I also say DO NOT RUSH her into a class tell her, when you feel comfortable let me know and we will sign you up. Baby steps... start with her own, glasses, ear muffs, etc. so she has her own stuff, and feel more at ease.. Anything that will put the score in your favor the better.
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    VIP Member Array jwhite75's Avatar
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    The female aspect of handguns and SD is really blowing up. My small indoor range in the next town is even teaching a ladies course. In FL you should have no problem finding a decent one. Go to your local gun shop(s) and ask around. My wife is a WV country girl with a good bit of knowledge about guns from hunting. I handed her my p228 and gave her a basic lesson and understandign of sight picture and trigger control and let her go. She was a better shot than all of her CCW class, men included. her instructor is a seasoned LEO, instructor and competitive shooter. He was really impressed with her natural abilities. I would not "teach" her any more than I have without having a professional doing the teaching.
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    VIP Member Array shockwave's Avatar
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    Another vote here for "professional training." Only thing I'd do personally is teach the rules of safety and safe handling. And keep that real short and basic.
    "It may seem difficult at first, but everything is difficult at first."

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    Great advice in having her take a separate professional training class, and just FYI most woman after training and range time tend to shoot very well. If you stick with post 5 you'll be fine, good luck with your new lady friend.
    No free man shall ever be debarred the use of arms. -- Thomas Jefferson

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    Senior Member Array stevem174's Avatar
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    Start her off with a .22. Give her the safety rules and let her shoot. Only correct her if she violates a safety rule. Buy her professional training for Christmas.
    Don't do things you don't want to explain to the Paramedics!

    Stupidity should be painful.

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    VIP Member Array Thanis's Avatar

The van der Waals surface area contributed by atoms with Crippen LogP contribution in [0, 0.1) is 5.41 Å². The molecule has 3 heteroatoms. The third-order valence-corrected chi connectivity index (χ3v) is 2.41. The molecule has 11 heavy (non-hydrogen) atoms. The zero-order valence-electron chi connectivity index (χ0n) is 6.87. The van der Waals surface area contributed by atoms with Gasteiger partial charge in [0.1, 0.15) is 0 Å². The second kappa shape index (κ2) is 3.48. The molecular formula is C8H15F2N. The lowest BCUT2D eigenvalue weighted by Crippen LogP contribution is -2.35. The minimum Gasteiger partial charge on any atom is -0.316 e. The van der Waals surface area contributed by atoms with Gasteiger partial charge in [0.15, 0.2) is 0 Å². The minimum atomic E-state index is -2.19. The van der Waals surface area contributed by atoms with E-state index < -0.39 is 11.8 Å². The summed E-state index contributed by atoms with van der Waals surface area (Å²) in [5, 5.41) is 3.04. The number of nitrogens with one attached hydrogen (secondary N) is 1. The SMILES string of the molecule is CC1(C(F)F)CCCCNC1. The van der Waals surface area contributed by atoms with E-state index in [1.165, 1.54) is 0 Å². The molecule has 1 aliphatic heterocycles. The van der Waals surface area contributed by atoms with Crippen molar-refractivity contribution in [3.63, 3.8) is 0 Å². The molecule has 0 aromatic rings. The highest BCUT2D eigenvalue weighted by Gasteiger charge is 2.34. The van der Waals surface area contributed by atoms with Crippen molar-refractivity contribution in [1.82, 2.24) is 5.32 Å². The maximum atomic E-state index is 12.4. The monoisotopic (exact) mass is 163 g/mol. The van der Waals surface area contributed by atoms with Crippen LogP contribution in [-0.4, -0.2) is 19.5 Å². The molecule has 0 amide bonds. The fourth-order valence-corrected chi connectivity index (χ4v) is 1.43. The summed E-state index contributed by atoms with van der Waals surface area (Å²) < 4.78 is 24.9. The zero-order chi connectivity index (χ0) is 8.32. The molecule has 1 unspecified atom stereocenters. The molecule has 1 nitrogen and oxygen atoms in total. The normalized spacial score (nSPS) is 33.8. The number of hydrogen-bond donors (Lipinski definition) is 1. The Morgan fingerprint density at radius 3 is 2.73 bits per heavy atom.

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    I suggest keeping your opinions on firearms limited, but stress the basics and safety to the limited of your own ability to teach. Then late, consider more advanced courses. It was hard for me to do, but it worked out well. Now my wife and I banter about firearms like equals. She as guilty of I as spending time looking through gun mags or ads pointing out some firearm.

    My wife now likes firearms, owns a few I don't care for, and frankly she does not like most of mine. So that is my advise, don't go in showing off, or shooting a 44 mag, etc. I guess a 9mm from a standard size firearm is a good start. I really suggest a .22. Just get the basics, and let her want to advance to something more SD ready. When it comes to firearms, focus on the positives, even if the firearm is not for you. Like most gun owners, you make a purchase or two that later you don't like. Just part of the process.


    Quote Originally Posted by Agave View Post
    Yup. I teach a bunch of classes. The absolute worst of my students are wives that have husband training.
    A week ago, I might have had some come back to this, far more agressive.

    I was at the range, and a husband and wife were comming as I was going. Before I left I wanted to look at a 2" .357 revolver. As it happens, this couple beat me to the counter. They were in their late 40s to 50s, and were looking at the store's 2" .357 (the rental). The husband stated to the wife, something like, "...before you wave that thing around, always check to make sure it is unloaded." He checked, then began to actually wave around the firearm in various directions. he gave his wife the gun, and she began to also wave the pistol about while also dry firing. He then said "See, nothing to be worried about when it is unloaded."

    I don't know what the sales person was thinking (he is new), but he then stated, "Ya nothing to worry about if unloaded, just don't dry fire it to many times, it is bad for the gun." Then began to pile gun after gun on the counter, and the woman and man began pushing them around like retail merchandise. Then the clerk / salesperson said (something like), "Ya a buddy of mine was in town and we were going to Detroit. I had him slip something like this (a revolver) in his pants, he was like, I don't know, I don't have a permit, and I was like whatever, you need to be armed in Detroit."

    There was pause in the conversation after that, so I asked to look at the 2inch revolver, and the woman grabbed the revolver with finger on the trigger, and hand it to me. I shared with her that you should never put your finger on the trigger of a firearm, loaded or unloaded, unless you intended to do something harm, or were doing maintenance to the fiream. Then man began to to say something like, "it is unloaeed" when the salesperson stated I was sharing one of the very basic rules of gun safety.

    At just about this moment, the other couple arrive, and the one that was the pro grabbed a revolver and held it by the handel, way at the botton (it was just a wierd way to hold a revolver) and began to act like he was firing it with this grip, showing his wife.

    These were all upper middle to lower upper people, middle aged, and it was crazy. My brother, my wife, could not believe what we were seeing. My brother asked one of the co-owners (privately) who came in 1/2 into the situation it this was a prank. The co-owner stated no, it was common toward the end of the night on saturdays.

    So to sum up, I can imagine there must be some, or several, situations, where the husband is a problem.
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  16. #15
    Senior Member Array Devilsclaw's Avatar
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    Maybe you go along for training too. Might be a good idea, when we went, one of the instructors kept hitting on my wife, and he was from FL BTW! He actually ask "us" out for dinner, but it was obvious, he meant her! I just kept thinking, he's got some nerve, I'm standing 25 feet away with a loaded gun!

    The only thing I can offer, is make sure NOT to burn her out. She might not be as Gung Ho on firearms as you......take your time and go slow. My wife likes it, but I have to make sure it comes in small doses.